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Joe Blanton

“Some people think of it as this very elevated experience, but this is truly the root of wine-making. It’s just farming.” From the World Series to Napa Valley, one pitcher's passion turned into his life after baseball.

6 months ago

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The first bottle of wine that Joe Blanton ever tasted – ever really tasted, that is – was a 2002 Joseph Phelps Insignia. He was 24 years old at the time, and up until then he knew nothing about what wine was supposed to taste like, or smell like, or look like, or how much it could burrow into your soul if you let it. 

Blanton grew up on a farm in a dry county in rural Kentucky. He was chosen as a starting pitcher in the first round by the Oakland Athletics in 2003, a draft chronicled in Michael Lewis’s iconic book Moneyball. He was a young ballplayer from a bourbon-making state. What did he know about wine? Sure, he drank it sometimes when he went out to a steakhouse with his A’s teammates, but this? This was different. This bottle of wine was not just an accompaniment. This bottle of wine would literally change his life.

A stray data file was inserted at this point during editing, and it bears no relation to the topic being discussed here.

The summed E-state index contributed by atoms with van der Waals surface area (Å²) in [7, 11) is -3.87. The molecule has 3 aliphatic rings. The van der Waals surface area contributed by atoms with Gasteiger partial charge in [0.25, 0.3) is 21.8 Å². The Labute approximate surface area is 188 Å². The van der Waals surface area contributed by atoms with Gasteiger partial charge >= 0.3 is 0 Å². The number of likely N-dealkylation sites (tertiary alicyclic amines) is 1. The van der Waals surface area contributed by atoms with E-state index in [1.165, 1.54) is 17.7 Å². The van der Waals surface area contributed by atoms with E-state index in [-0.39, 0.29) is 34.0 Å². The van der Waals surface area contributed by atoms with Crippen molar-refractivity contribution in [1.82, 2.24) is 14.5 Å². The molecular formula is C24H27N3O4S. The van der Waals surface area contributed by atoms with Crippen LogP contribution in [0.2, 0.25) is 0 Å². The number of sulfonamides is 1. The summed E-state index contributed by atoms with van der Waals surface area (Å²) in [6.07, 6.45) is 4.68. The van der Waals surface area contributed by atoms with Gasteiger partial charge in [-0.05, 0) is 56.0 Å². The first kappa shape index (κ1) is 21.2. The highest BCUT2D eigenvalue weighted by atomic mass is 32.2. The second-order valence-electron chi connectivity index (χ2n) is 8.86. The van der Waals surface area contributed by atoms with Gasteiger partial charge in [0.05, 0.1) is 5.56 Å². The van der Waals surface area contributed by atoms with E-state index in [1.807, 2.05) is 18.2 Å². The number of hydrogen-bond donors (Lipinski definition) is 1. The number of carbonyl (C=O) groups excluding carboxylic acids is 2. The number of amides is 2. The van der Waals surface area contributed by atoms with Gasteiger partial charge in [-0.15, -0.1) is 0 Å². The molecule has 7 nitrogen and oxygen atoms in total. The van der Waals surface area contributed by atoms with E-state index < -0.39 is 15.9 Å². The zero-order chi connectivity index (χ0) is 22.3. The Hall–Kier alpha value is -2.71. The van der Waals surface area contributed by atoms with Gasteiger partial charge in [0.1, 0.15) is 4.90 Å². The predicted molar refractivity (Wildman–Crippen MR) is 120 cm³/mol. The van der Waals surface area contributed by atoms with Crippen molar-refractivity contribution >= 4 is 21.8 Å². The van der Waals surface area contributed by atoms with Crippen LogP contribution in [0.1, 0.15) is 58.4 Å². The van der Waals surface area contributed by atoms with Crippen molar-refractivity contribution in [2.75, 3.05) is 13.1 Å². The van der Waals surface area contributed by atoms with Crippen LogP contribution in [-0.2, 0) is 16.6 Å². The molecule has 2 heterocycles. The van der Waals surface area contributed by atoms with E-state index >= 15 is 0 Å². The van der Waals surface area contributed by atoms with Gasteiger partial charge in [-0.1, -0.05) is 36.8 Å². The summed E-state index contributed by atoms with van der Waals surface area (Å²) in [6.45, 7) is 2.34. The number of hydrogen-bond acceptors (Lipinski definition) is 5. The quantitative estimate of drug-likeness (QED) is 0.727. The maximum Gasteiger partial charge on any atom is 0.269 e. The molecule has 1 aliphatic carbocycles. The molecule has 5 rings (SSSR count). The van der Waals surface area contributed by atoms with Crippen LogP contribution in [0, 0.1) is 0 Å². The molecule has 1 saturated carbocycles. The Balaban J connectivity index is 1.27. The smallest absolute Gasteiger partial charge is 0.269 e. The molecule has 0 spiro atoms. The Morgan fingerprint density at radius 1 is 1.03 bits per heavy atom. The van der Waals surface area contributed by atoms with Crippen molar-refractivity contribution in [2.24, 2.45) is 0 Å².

It was Blanton’s first trip to Napa Valley, the renowned wine-growing region that’s roughly 40 miles north of Oakland, and as he and a few teammates escaped the city and crossed a bridge over the Carquinez Strait, the landscape began to change before his eyes. He wasn’t in the city anymore; he was in an entirely different world. This part of northern California was laced with farms and vineyards that reminded him more of his Kentucky home than of the ribboned freeways and urban sprawl of the Bay Area. 

“Before that trip,” Blanton tells me, “I don’t even know if I’d ever even bought a bottle of wine.” 

And then came that bottle of 2002 Insignia. This was no ordinary bottle – it was a rich blend of the classic Cabernet Sauvignon grapes that made Napa famous, along with some Merlot, some Petit Verdot, and a touch of Malbec. This was Wine Spectator’s number-one wine of 2005; it had notes of black cherry jam and allspice and boysenberry. However, back then, Blanton didn’t have a palette sophisticated enough to notice any of those subtleties. All he knew was that he found himself sitting on a balcony, staring out at the impossibly beautiful scenery on one of those impossibly beautiful northern California afternoons, and he thought to himself, Man, this is good wine.